The meaning of eSports

Euro Sports charter defines All forms of physical activity which, aimed at expressing or improving physical fitness and mental well-being, forming social relationships or obtaining results in competition at all levels. (Shutterstock)
Updated 19 July 2019

The meaning of eSports

JEDDAH: Are eSports really a part of the sport world?

There has been a huge debate on the topic, but today the answer from many industry experts, sports organizations and dictionaries is yes.

The Euro Sports charter under the Council of Europe provides the following definition: “All forms of physical activity which, through casual or organized participation, (are) aimed at expressing or improving physical fitness and mental well-being, forming social relationships or obtaining results in competition at all levels.” If we look at every aspect of the definition, we find that eSports fit. Some might argue that the phrases “physical activity” and “aimed at expressing or improving physical fitness and mental well-being” exclude eSports. Yet on the contrary those terms prove that they are indeed sports.


The text clearly states all forms of physical activity and not only extreme physical activity. For any eSports player to compete, they would need a very high level of stamina, just like any motor or air sport athlete. To reach and win world class or even national level competitions, they would need to build staggering levels of stamina.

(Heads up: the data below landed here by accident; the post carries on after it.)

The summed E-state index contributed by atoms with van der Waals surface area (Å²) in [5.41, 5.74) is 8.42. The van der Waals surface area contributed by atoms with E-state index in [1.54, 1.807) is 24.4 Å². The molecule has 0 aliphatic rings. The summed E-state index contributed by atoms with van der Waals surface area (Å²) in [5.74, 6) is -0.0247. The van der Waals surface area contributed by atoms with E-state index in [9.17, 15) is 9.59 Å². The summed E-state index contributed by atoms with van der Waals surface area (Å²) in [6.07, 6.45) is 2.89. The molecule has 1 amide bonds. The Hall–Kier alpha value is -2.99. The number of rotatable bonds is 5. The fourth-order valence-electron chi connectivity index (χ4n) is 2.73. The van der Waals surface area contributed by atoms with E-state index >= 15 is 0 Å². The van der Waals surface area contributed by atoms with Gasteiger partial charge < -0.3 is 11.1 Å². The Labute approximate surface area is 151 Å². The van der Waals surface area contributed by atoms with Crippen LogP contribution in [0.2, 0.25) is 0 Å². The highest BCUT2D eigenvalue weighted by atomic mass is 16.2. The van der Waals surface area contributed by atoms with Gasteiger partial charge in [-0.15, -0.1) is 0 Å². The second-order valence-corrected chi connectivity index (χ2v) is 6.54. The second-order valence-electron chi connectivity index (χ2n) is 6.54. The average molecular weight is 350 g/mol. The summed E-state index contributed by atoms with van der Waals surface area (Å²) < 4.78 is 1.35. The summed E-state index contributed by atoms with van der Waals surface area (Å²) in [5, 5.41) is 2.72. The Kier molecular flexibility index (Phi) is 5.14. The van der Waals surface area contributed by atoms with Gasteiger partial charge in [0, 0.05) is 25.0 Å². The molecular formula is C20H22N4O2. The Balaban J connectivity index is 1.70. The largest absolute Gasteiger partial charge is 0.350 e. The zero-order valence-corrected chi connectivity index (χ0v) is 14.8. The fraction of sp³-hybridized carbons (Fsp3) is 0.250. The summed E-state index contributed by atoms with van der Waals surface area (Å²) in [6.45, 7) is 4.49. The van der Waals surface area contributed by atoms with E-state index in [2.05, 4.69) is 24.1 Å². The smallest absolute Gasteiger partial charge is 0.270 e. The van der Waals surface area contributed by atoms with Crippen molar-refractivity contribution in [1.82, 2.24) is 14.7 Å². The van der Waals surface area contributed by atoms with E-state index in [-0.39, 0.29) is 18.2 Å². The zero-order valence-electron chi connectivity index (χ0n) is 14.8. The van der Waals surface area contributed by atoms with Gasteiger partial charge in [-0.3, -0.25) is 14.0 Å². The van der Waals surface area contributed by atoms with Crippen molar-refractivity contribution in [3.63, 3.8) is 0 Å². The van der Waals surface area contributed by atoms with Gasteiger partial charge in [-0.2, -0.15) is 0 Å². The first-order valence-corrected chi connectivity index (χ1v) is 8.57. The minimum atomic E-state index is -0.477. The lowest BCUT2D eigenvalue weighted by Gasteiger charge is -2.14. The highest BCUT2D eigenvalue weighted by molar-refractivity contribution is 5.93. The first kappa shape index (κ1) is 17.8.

As far as the phrase “aimed at expressing or improving physical fitness and mental well-being” goes: We look at sporting activities such as darts, golf, and snooker. All of these sports do not have physical fitness as their end goal, but to excel at them an athlete has to, to some degree, ensure that they are physically fit. Additionally, there is no argument around the necessity of mental well-being needed for eSports athletes to be title contenders.

Just like any sport there are those who would make a career out of it.

In Saudi Arabia we have the FIFA  eWorld Cup 2018 champion Mosaad Al-Dossary. He is the latest addition to the multitude of world champions to emerge from the Kingdom in recent years.

“The world as we know it is changing at a fast pace, faster than some of us can keep up with,” Al-Dossary said. “We live in an extraordinary age of connectivity, that is digitally enabled. Every day we are introduced to new concepts that some might reject at first but end up changing the entire way we exist or view life.’’